• Clinical Trial Data Integrity: Fraudsters may create deepfake videos or voice messages that impersonate clinical trial sponsors, such as representatives from pharmaceutical companies. These fake communications deliver false instructions to clinical research teams that could potentially modify trial protocols or data reporting procedures and further the fraudsters’ deceptive agendas.
  • Intellectual Property: Competitors or malicious actors may employ deepfake technology to impersonate senior executives or researchers from other organizations. They propose partnerships to extract sensitive research data or intellectual property during the supposed “collaboration.”

There’s no definitive solution for fending off deepfakes, but education and regulations are significant mitigation measures. Keep in mind the following when talking to a person requesting a financial transaction:

  • Requests that convey a sense of urgency are often red flags. Rarely is it urgent to respond to a transaction request immediately. If you think the person is suspicious, it’s acceptable to say, “Let me take your name and number and I’ll get back to you.”
  • Requests for sensitive information or to execute a significant financial transaction—even if they appear to come from an internal source—should still be verified through a secondary contact in the company, such as a supervisor or someone in the same department.
  • Check the caller ID against known internal numbers and confirm the call-back number with an official company directory. Never use information provided by the caller to verify their authenticity.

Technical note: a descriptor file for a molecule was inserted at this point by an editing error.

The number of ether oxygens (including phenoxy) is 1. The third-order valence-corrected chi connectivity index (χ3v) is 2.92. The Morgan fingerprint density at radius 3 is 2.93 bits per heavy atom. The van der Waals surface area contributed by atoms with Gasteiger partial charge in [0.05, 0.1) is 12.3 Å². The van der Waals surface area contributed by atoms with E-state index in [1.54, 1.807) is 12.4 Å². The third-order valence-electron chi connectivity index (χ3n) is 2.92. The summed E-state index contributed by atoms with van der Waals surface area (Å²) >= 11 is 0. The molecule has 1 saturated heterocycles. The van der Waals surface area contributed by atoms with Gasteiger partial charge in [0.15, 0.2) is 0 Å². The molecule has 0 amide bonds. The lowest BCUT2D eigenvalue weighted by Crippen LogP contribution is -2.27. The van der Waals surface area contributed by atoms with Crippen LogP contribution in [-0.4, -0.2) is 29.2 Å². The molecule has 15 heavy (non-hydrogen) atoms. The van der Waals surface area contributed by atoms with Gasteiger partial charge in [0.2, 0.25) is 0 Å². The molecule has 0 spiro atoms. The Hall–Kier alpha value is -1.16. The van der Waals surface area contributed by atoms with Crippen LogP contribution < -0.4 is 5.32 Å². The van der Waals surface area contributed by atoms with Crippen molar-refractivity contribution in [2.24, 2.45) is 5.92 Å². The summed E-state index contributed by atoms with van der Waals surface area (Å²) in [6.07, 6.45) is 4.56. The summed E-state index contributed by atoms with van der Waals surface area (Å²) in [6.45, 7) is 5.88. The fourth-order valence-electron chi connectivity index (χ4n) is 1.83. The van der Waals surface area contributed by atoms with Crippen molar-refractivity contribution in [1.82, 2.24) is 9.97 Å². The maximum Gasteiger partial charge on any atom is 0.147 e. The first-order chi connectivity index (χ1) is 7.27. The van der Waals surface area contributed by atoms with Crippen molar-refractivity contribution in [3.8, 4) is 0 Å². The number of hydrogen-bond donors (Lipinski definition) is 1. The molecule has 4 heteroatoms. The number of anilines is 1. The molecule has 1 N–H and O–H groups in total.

Your organization should also establish thresholds for further verification. For example:

Transactions less than $5,000:

  • Require approval by the employee’s direct manager and the head of a business unit to ensure oversight and accountability.

Transactions from $5,000 to $20,000:

  • Require approval from the head of a business unit and the chief financial officer (CFO).
  • Require a secondary review by a compliance or audit team member for new and recurring transactions.

Transactions from $20,000 to $100,000:

  • Require approval from the CFO and at least two other members of the executive team (or their delegates).
  • Require a secondary review by a compliance or audit team member for new and recurring transactions, especially if they are high-risk or unusual.
  • Implement conditional approvals based on meeting specific criteria, such as budget availability or completing a due diligence process.

Transactions over $100,000:

  • Require approval of the CEO and board of directors.
  • Consider requiring an external review or audit before approving exceptionally large transactions.
  • Require that approvals from the CEO and the board are recorded in meeting minutes to ensure accountability and transparency.

At every level, conduct randomized transaction audits to detect and deter potential fraud. Rotate approvers to prevent collusion.

The Role of a Chief Information Security Officer

Chief Information Security Officers (CISOs) help defend against sophisticated threats like deepfakes. They develop and implement comprehensive security strategies to protect an organization’s information and assets.

In the context of deepfakes, CISOs employ advanced detection technologies and establish rigorous verification protocols to mitigate risks. Using AI-driven tools, CISOs identify anomalies and authenticate media to swiftly detect and neutralize deepfake attempts.

Their proactive approach safeguards against financial fraud, maintains the integrity of sensitive information, and upholds organizational trust.

USDM’s virtual Chief Information Security Officer (vCISO) services offer extensive expertise in mitigating the risks associated with sophisticated digital threats, including deepfakes. We enhance your existing cybersecurity measures and provide essential education on emerging threats.

Contact us to discuss your security needs and protect your organization with robust and adaptive defenses.